I like to think of an original research report like a story: The first “chapter”—Background—sets up the characters, setting, and conflict—why was it urgent to do this research? What pressures are building, what gaps exist, what is troublesome about existing knowledge, who is yelling that problems are unaddressed and why? That chapter ends with, “therefore, because of these conflicts/tensions/gaps/needs, we decided to do a study to address them through these research aims.” Or, to go forth on a journey to resolve these conflicts through the objectives of the study.

The second “chapter”—Methods—is like equipping your heroes and sending them out to achieve those necessary objectives. We therefore took these bold actions to resolve the conflict! March forth and design, recruit, collect, analyze! Do the study thing! Here is how we did it.

The third “chapter”—Results—is the climax chapter. It says what actually happened in the study. What was the result of that journey?

The final “chapter”—Discussion—is the resolution chapter. It ties up all the loose ends. It summarizes what happened on the journey and then ties it back to why you had to go forth in the first place, which is introduced first in the Background. It’s where you conclude how the gaps were filled (or not), the troublesome ideas adjusted (or not), the problems addressed (or not). How did the result of the journey change the world? Or, at least, how did it change the current state of the science, literature, practice, policy, and community? 🙂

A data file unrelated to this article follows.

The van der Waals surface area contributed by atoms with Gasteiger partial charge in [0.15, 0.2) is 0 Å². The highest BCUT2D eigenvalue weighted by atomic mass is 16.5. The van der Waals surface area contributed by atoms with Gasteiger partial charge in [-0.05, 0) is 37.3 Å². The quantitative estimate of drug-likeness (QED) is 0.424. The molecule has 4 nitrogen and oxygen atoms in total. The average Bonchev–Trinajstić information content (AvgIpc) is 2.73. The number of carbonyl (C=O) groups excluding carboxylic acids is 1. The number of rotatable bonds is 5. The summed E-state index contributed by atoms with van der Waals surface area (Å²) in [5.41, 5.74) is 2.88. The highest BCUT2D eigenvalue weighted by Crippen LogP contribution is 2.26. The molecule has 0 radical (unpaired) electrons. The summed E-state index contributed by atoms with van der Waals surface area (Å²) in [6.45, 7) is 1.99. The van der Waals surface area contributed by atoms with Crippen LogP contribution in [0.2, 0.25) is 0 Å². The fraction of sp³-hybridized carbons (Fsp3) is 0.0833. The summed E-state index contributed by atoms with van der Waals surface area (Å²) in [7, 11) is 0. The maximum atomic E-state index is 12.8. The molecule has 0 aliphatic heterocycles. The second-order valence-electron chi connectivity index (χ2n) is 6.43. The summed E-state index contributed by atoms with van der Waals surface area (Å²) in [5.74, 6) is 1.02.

Thinking of the research in this way may help provide some structure, and also make it more engaging to read. No, I am not recommending turning the paper into a literary work full of hyperbole and action sequences! But readers can more easily follow a narrative where the pieces relate to each other clearly. I have also found it easier to write when I consider the process of conducting original research as a narrative arc. HTH <3

Journals, Planners, & Pens – Daily Journal

I’ve always loved journals, planners, and pens but the past few years innovations (and rediscoveries) have uped my game. I’ve gotten a lot of inspiration from others, so here I start to pass along the love. Or maybe I just want an excuse to go on about leather, stationary, and pens.

This is my daily journal set-up. It’s a traveler’s notebook with two inserts, three fountain pens, and a pen case that I love to look at (it is a loved gift <3) containing markers.

I’m obsessed with traveler’s notebooks–leather cut to a standard paper size and fitted with elastics onto which anything of said standard size can be strung. My daily journal is a B6 size. The leather is Chic Sparrow‘s classic Mockingbird dark bluejay. The color and texture is relaxing to me and helps me wind down as I journal before bed.